Home is what you make it

Image Of Senior Woman With Caregiver In The Street.
Personal story from foster carers, Sarah and Michael

Sarah and Michael* smile as they talk about their family.

“Home is what you make it,” Sarah says. “And the people you fill it with make it a home as well.”

The couple had always wanted more children after their daughter, but through circumstances could not have their own.

After looking into adoption, Sarah felt a sudden calling.

“I was on the lounge one weekend researching foster care, and thought why don’t we foster? There seems to be a lot of kids out there that need homes to go to. Let’s do it. So we did.”

CatholicCare Social Services Hunter Manning’s out-of-home-care plans are always developed with the child in mind. When a young person cannot live with their own parents, a safe place is required for them to stay. Foster carers nurture these young people, providing stability and support, empowering them to reach their full potential.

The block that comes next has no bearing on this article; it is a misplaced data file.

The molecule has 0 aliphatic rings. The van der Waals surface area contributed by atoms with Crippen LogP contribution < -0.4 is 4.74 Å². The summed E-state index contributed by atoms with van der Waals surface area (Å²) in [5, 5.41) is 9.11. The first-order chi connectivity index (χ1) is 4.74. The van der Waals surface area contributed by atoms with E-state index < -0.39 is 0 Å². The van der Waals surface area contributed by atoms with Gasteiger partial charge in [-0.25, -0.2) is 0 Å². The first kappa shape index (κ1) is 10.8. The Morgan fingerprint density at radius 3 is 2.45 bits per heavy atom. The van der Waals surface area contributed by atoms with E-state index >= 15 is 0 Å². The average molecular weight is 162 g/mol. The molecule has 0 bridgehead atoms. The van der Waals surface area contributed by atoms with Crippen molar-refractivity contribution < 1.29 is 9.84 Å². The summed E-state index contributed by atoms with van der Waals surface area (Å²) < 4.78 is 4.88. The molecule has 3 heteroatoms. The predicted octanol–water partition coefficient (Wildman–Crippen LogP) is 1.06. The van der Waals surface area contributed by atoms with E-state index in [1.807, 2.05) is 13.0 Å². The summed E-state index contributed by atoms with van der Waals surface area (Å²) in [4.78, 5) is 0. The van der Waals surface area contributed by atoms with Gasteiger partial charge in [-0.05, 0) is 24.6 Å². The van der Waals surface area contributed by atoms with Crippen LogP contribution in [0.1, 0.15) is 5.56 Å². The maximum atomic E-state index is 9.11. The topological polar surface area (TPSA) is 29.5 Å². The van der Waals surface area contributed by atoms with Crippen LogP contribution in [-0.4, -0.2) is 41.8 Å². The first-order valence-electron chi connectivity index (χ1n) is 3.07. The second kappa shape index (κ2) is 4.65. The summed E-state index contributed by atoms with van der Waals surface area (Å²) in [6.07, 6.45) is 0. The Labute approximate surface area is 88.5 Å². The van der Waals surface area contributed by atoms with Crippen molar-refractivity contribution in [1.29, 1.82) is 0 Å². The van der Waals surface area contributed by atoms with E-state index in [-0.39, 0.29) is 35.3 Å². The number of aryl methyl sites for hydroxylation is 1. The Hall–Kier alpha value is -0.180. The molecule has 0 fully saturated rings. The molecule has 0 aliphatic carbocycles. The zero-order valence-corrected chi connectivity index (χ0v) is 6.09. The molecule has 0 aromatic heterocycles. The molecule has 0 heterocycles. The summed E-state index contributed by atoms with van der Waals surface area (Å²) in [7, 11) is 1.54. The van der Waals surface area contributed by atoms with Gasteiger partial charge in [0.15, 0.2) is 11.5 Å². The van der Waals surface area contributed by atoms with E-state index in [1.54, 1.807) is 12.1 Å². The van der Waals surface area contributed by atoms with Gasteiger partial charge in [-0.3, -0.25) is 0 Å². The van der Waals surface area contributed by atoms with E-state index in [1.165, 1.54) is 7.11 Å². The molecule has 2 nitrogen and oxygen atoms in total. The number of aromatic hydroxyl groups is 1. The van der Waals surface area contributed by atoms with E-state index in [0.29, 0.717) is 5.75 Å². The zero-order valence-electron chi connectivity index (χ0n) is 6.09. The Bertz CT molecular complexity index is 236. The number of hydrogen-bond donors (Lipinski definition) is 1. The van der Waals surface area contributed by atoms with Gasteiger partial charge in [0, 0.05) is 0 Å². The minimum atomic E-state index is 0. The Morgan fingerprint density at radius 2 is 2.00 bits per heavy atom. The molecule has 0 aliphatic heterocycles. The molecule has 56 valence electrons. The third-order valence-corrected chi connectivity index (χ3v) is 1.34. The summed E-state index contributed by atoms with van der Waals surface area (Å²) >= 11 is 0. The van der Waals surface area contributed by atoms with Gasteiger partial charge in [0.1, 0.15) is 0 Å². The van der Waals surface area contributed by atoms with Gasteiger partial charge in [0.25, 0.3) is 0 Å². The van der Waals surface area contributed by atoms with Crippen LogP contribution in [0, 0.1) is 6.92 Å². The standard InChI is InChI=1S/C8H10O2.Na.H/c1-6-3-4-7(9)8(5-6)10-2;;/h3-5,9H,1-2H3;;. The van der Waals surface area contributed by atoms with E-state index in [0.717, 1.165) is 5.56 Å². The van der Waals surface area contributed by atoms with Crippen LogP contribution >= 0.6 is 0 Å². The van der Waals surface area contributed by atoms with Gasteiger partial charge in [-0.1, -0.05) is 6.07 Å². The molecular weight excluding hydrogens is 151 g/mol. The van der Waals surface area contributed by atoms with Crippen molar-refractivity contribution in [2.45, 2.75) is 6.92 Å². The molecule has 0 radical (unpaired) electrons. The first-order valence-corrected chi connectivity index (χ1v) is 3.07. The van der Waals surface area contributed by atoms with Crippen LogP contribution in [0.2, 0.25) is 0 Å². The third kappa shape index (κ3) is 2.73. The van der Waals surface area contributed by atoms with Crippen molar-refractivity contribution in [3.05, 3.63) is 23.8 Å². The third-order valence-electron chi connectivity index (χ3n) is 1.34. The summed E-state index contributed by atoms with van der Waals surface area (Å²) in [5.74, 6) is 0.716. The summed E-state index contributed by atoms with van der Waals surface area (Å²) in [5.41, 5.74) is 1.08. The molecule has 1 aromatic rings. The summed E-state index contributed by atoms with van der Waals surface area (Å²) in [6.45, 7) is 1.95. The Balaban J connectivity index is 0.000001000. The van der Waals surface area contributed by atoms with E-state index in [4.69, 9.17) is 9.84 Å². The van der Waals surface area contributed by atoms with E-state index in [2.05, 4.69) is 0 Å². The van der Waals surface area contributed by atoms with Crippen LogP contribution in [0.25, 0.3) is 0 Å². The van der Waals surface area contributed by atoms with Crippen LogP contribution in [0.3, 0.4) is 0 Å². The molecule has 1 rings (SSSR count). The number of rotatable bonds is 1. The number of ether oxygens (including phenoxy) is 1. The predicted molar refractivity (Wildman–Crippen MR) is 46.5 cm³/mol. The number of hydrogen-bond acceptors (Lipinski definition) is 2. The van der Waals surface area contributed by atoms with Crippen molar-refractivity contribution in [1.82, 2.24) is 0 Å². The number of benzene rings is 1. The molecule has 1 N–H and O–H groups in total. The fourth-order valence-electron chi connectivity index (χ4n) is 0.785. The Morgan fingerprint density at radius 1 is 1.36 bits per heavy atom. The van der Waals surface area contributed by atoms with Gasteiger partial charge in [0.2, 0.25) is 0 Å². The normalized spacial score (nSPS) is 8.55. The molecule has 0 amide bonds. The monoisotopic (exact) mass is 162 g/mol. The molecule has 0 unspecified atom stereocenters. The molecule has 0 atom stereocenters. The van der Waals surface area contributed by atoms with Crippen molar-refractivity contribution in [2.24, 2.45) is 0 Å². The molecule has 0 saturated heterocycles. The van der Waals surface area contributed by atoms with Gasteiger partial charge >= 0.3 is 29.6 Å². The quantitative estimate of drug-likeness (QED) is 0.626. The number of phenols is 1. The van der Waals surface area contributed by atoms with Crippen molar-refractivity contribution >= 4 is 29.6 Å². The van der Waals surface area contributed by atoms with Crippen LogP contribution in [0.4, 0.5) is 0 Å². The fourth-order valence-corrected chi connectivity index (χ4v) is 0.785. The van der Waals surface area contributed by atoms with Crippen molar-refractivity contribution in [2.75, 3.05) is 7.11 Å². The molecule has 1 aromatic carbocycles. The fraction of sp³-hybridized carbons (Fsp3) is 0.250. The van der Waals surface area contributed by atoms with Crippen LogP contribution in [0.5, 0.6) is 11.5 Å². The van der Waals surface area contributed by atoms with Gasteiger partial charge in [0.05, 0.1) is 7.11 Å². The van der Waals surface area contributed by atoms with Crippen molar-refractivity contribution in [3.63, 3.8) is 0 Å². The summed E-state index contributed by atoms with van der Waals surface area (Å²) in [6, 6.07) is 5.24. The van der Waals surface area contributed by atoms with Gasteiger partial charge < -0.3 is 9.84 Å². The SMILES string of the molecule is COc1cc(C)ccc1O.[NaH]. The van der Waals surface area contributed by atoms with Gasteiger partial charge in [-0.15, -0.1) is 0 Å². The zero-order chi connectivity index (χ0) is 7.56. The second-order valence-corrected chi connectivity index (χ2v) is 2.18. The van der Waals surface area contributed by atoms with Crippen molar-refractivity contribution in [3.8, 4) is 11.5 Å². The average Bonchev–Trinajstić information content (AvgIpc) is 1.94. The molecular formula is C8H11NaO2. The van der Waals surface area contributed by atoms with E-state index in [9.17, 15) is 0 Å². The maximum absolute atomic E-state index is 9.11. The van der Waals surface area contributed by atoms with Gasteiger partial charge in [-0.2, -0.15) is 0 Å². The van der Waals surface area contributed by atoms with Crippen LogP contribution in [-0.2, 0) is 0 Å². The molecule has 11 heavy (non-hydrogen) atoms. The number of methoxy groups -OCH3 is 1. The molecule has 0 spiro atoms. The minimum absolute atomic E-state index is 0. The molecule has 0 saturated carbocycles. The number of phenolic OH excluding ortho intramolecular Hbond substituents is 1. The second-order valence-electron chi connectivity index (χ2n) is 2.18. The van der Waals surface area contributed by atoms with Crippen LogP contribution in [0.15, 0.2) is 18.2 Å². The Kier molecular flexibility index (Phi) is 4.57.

“It has been a sliding doors moment,” says Michael.

“What if we hadn’t gone down that road? We are very thankful that we did. It is still the most surreal moment of my life. We woke up as a three person family, and we went to bed as a four person family.

“People often ask us what it’s like to be a foster parent. It is the most challenging thing I have ever done, but by far the most rewarding.”

“It’s not easy,” Sarah adds. “It is hard work, it is emotional, it is tiring. But that’s what you sign up for.

“When you see a child thrive under your care, they might not be your blood, but you’re their mum and dad. When you can give them the life that they might otherwise not have been able to have, it makes it worthwhile as well.

“You can’t do it for yourself. It is not about you. It’s about the child. You have to think I am doing this because this child needs a good, solid family unit. This child needs love support and a future. If their biological family can’t provide that, that’s what foster parents are for.”

“No child comes in because of a good story,” Michael says.

“But you can turn it into a happy ending.”

*Names have been changed

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